AUTUMNFESTIVALS & ANNUAL EVENTSThe Gallivanting Blog

Celebrate Samhain

As the long summer days grow shorter and winter draws near, I want to take this opportunity to talk a little about the “true meaning of Halloween” after all, it is a holiday that has been celebrated here by our ancestors for centuries and centuries, predating Christmas by thousands of years!

The Celts, when they weren't fighting, lived a life of fishing and farming, and a bad harvest could potentially mean death for the entire family. They worshipped the land that fed them, she was personified in Goddess form and features in many myths and legends. In the Spring, she appears as a young maiden, full of the joys of life! As the Summer draws in, she becomes pregnant, heavy with the bounty of the coming harvest. And then as Halloween, or to give it its correct name Samhain rolls around, she becomes the old wise grandmother or the Crone.

Today, when you see images of old witches, what you are really seeing is a modern take on the Ancient Crone!

With the days becoming shorter, and the long nights ahead, it must have been a worrying time. Making sure there was enough food to last the winter and that the woodpile was fully stocked. Back then wolves roamed this island, a bad winter could bring them perilously close, a child sent to pick up wood or gather water from the nearby river could easily be whisked away, never to be seen again. Weaker animals would be slaughtered, an elderly person could catch a bad chill, death was all around them at this time.

 

They believed too that in its own way, the Earth was dying too. The final harvest, a time to pick vegetables, apples, nuts and the last of the foraged roots and herbs the hedgerows and forests have to offer before the ground turned hard with frost and the trees became bare.

 

So our ancestors would celebrate this last harvest with a great feast on the 31st, anything left on the trees after this date belonged to the Earth. To pick it was to risk a bad harvest the following year and certain death.

 

And on Samhain night, the dead could wander freely amongst us. It was called a Thin Time, a time when the two worlds, ours and that of the living crossed over. Now that might sound bad, but it could be quite wished for. A parent, child or loved one that had passed over might return for a visit. So we once honoured our ancestors this night, leaving out food for them in case they passed by. Later in history, this evolved into the “dumb supper” a single place at the table left empty as a symbolic gesture.

Of course, being a Celt, you may have indulged in some cattle raiding, or a skirmish or two and may have the decapitated heads of your enemies hanging on the gates of your fort. These ghosts may be wandering about too, and you don't want to be caught by one of them! So if you are heading out, perhaps its best to disguise yourself as a ghoul of some sort. That way they will pass you right by. And if anyone comes knocking at your door, they might not be a loved one returning, but a dreaded enemy! So its probably a good idea to offer whoever it is, a generous plate from your feast!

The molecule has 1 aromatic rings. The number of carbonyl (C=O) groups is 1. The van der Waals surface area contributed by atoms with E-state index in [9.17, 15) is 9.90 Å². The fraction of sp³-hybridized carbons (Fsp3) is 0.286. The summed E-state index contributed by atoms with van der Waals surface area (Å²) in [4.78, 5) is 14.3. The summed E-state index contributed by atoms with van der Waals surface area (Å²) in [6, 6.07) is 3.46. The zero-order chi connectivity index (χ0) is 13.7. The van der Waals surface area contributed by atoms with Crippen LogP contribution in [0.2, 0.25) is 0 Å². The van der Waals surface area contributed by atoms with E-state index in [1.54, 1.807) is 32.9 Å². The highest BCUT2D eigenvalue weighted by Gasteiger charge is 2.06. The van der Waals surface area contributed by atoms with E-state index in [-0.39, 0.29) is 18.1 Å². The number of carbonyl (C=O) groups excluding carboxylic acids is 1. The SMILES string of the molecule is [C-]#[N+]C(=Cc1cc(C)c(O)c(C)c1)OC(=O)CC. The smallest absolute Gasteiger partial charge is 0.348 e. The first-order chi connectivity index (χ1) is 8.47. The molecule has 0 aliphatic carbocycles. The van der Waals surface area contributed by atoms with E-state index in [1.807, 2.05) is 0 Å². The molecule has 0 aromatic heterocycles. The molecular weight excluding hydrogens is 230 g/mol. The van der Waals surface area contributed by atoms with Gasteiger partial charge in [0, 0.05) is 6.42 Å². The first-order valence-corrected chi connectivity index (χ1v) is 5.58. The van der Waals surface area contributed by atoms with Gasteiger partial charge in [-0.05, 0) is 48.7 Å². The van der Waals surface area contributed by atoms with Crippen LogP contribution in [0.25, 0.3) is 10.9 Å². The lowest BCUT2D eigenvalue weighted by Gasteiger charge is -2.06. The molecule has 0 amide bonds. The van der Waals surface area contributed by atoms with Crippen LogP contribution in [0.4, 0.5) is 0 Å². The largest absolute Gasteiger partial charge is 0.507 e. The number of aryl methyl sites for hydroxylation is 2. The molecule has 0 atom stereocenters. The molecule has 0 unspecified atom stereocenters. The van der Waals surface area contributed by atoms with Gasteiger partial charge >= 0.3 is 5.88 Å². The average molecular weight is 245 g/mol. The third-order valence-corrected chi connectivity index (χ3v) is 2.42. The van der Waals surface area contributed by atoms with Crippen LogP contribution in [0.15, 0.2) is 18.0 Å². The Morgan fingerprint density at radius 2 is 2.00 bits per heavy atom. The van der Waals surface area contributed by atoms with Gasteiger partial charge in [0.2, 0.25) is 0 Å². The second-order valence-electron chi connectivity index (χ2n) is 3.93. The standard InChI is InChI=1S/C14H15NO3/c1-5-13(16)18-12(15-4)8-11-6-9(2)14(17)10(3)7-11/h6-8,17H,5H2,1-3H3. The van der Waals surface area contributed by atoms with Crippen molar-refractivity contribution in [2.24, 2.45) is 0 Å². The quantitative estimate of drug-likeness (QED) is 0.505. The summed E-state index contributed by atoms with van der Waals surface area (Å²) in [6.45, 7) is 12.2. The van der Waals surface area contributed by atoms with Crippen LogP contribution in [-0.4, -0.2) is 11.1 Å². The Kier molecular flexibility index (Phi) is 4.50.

A Thin Time, was also good for divination, games with apples could tell you the name of a future spouse, who might become rich the coming year, who might travel and who might never fall in love!

 

Over the centuries the holiday has evolved and changed as we have. In the 1840s when so many fled the Potato Famine, they brought with them Samhain and it became blended with the beliefs of the Mexicans and the black slaves and took on a life of its own. Today here in Ireland, we now celebrate a strange hybrid holiday that's as multicultural as Ireland is too!

 

So here are a few ideas that may appeal to you if you are looking to celebrate a more “traditional” Samhain!

 

1.   Do a thorough Samhain clean. Never mind your spring clean, you have a long winter ahead, so clean the windows to catch the last of the sunlight, pack away the summer clothes, stock up the presses and freezer with hearty soups, stew and bread. Get in a ton bag of logs and get the winter duvet and extra blankets out of the hotpress!

2.   Pick up or make your own Barm Brack. It means speckled bread as it was filled with the fruits leftover from the summer. Asides from apples, it will probably be the last bit of fruit you might see until the summer!

3.   Make up an Ancestors Altar, place on it photos of old friends and family members, even pets! Light candles and invite people to leave an offering of a few nuts or some fruit on a plate in case the ancestors drop by!

4.   Light a small bonfire in your garden/chiminea/bbq and let it burn through the night as a way of making sure your ghoulish dead enemies stay far away!

5.   Check in with your older neighbours, make sure they are safe and ready for winter, especially the crones!

6.   Look up some of the older games that people used to tell the future, for example peeling an apple in one long string and throwing the peel over your left shoulder should give you the initial of your true loves first name!

7.   Take a mindful walk in the woods, up to the Lavender farm or down to Courtown woods. Breathe in the changing smells of the forest and be thankful that winter is now a time of hot chocolate, bingeing on TV box-sets and roast dinners on a Sunday!